Dr. Helen Caldicott: Fukushima Nuclear Meltdown Much Worse Than Chernobyl

nuclear dangers Helen Caldicott There are good reasons not to eat apricots and hazelnuts from Turkey (after Chernobyl). Japan’s reactor is much worse. Brace for future horrors says expert Dr. Helen Caldicott.

Although several months have passed since the devastating earthquake and tsunami occurred in Japan, the resulting nuclear power plant crisis, and the effect on the world environment is still far from over. The health risks caused by the meltdown of  nuclear fuel rods in at least three reactors actually melting down will be felt for hundreds of years to come.

Helen Caldicott Dr. Helen Caldicott

The Fukushima nuclear plant disaster has been a clarion call for anti-nuclear activists from all over the world. One of these activists Dr. Helen Caldicott,  is not prepared to be quiet as to the impact that this latest nuclear plant disaster will have on the world environment.

Dr. Caldicott, a pediatric physician by profession and Australian by nationality, has been  involved for the past 33 years in trying to make people aware of the dangers of nuclear energy.

Dr Caldicott has been awarded 20 honorary doctoral degrees and was nominated for the Nobel Peace Prize by Nobel Laureate Linus Pauling. She was awarded the Lannan Foundation Prize for Cultural Freedom in 2003, and in 2006, the Peace Organisation of Australia presented her with the inaugural Australian Peace Prize “for her longstanding commitment to raising awareness about the medical and environmental hazards of the nuclear age”. The Smithsonian Institution has named her as “one of the most outstanding women of the 20th Century”.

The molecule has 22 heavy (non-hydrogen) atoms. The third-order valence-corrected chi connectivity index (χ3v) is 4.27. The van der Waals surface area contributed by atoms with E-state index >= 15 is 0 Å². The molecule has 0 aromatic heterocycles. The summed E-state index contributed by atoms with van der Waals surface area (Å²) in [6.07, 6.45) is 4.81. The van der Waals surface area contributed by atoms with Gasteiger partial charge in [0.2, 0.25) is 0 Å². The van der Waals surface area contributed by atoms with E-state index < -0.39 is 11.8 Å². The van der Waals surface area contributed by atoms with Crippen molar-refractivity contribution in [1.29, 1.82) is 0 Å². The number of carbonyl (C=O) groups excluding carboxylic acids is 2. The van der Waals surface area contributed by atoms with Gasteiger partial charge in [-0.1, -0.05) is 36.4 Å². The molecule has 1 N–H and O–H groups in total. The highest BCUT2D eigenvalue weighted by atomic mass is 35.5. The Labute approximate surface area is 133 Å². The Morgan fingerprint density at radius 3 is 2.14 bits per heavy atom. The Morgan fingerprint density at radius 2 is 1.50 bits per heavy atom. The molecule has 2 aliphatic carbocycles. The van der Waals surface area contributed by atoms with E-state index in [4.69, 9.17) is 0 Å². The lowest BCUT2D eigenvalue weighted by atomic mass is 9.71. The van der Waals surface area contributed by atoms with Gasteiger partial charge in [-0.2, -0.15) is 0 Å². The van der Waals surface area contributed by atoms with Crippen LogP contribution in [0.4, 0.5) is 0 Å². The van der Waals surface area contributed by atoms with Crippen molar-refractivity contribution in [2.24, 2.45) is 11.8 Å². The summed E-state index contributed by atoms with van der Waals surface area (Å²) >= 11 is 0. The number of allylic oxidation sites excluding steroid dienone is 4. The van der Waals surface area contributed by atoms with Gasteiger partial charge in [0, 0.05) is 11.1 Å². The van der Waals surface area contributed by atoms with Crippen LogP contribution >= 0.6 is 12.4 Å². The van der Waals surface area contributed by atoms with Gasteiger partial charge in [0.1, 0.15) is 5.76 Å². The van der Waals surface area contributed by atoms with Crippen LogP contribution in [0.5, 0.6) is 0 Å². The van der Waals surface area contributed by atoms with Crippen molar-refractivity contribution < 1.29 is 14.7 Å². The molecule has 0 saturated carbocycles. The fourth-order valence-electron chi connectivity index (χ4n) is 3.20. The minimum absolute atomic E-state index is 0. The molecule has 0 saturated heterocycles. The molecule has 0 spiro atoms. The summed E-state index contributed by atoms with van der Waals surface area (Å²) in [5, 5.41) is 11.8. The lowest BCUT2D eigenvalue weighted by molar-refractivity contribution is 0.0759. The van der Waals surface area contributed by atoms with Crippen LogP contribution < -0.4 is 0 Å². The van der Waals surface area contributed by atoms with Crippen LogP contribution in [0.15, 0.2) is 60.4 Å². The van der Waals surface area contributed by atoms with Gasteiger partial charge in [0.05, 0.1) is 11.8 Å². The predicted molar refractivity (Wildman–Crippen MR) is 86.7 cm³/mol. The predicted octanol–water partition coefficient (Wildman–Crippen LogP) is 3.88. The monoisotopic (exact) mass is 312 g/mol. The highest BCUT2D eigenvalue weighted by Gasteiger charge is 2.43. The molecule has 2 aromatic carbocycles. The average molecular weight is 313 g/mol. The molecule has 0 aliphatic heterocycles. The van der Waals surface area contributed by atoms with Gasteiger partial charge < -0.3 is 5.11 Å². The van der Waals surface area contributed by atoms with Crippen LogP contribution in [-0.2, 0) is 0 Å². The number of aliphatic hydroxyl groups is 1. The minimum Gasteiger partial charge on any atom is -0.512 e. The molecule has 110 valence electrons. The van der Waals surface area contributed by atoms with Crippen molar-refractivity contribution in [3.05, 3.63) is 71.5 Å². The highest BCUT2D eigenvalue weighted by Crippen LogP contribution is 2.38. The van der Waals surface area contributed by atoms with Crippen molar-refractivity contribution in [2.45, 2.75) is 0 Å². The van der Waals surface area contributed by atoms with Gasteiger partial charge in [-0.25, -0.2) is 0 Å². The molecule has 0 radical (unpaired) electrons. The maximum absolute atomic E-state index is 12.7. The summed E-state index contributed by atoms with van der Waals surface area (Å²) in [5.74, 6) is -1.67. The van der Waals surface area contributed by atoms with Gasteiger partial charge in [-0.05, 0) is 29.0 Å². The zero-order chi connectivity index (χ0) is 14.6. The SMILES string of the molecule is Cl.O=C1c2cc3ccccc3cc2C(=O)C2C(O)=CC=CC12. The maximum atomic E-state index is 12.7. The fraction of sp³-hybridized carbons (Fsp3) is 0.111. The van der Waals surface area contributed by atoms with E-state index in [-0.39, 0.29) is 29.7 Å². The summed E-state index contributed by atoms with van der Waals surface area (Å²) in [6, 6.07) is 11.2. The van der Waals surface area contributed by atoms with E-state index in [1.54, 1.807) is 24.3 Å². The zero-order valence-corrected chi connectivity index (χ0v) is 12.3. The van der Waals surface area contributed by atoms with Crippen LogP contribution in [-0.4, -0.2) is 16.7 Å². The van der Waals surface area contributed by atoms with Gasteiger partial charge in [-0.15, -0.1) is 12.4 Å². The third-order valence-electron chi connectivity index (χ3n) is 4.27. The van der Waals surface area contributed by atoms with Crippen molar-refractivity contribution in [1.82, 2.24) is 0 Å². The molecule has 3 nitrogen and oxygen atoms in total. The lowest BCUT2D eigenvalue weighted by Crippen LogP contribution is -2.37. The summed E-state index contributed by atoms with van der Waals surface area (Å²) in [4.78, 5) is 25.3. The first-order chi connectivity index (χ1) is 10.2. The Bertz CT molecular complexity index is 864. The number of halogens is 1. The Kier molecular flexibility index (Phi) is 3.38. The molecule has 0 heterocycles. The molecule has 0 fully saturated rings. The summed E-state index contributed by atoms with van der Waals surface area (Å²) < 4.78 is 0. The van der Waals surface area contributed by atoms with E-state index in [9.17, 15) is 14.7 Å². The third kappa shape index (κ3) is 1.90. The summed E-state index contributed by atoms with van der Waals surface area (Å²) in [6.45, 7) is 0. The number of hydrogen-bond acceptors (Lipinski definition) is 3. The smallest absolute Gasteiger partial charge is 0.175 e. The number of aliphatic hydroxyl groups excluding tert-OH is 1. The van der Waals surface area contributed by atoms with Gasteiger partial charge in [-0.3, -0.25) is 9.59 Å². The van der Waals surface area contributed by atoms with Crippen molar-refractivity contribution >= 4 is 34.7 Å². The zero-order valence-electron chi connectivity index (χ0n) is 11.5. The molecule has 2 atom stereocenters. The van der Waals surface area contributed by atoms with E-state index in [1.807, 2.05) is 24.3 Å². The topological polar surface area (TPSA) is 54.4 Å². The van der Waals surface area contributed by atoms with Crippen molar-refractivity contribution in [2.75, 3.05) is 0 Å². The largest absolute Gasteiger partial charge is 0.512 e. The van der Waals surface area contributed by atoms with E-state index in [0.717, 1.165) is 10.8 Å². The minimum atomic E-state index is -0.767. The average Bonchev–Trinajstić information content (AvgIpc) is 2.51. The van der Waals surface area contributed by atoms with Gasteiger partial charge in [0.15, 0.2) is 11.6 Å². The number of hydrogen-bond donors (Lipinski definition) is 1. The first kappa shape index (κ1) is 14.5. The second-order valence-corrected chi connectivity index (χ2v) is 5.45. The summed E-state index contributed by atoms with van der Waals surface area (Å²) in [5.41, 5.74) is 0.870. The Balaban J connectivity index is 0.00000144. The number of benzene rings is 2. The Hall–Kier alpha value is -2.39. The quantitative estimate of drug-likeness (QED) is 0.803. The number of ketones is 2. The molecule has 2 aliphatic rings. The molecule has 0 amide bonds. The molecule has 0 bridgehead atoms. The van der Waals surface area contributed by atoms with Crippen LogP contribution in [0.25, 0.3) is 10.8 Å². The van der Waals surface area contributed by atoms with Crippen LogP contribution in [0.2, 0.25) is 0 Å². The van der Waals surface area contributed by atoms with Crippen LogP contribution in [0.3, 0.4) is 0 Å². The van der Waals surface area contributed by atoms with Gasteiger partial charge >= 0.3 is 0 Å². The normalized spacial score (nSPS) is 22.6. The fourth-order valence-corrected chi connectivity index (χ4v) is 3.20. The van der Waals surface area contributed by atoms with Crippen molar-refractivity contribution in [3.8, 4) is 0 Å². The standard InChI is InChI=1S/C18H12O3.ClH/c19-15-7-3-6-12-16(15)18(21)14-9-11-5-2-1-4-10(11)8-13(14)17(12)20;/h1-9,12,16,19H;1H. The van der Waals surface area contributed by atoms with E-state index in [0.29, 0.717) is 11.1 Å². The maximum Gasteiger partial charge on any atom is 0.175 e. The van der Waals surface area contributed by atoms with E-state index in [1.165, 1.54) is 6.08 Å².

Following the Fukushima plant disaster, Dr. Caldicott was interviewed in order to get her thoughts on the environmental affects of the meltdown of the three Fukushima reactors. Her thoughts are expressed  in the following video :

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What Dr. Caldicott is trying to impress upon us is that the effects of the radiation “leakage” from this disaster are ones that will not go away in a matter of months, or even years. Some forms of radiation, she says, will last for hundreds of years and will continue to cause various forms of cancer, birth defects, and other health problems for generations to come.

She compared Fukushima to the Ukraine Chernobyl nuclear accident of 1986 from which she said more than 20,000 people, many of them children, contracted thyroid cancer.  She also says that 25 years later “40% of Europe is still radioactive”.  A lot of the radiation expelled from Chernobyl came down in countries like Turkey, and as a result she believes that people should not eat food products like dried fruits and nuts that originate from Turkey.

Dr. Caldicott also told her listeners not to eat many foods grown in parts of Europe as well.

For those of us living in the Middle East, nuclear programs in both Israel and Iran should be a concern in regards to future nuclear “accidents”. And for countries like Jordan which is now soliciting tenders to build its first nuclear power plant, it might be wise to reconsider this type of energy option.

Read more on Fukushima and other nuclear plant issues:
Japan’s Nuclear “Dead Zone” Dogs and Cats
“Worst Case Scenario” Realized as Three Fukushima Reactors Melt Down
Japan Nuclear Meltdown Will Seriously Affect World Environment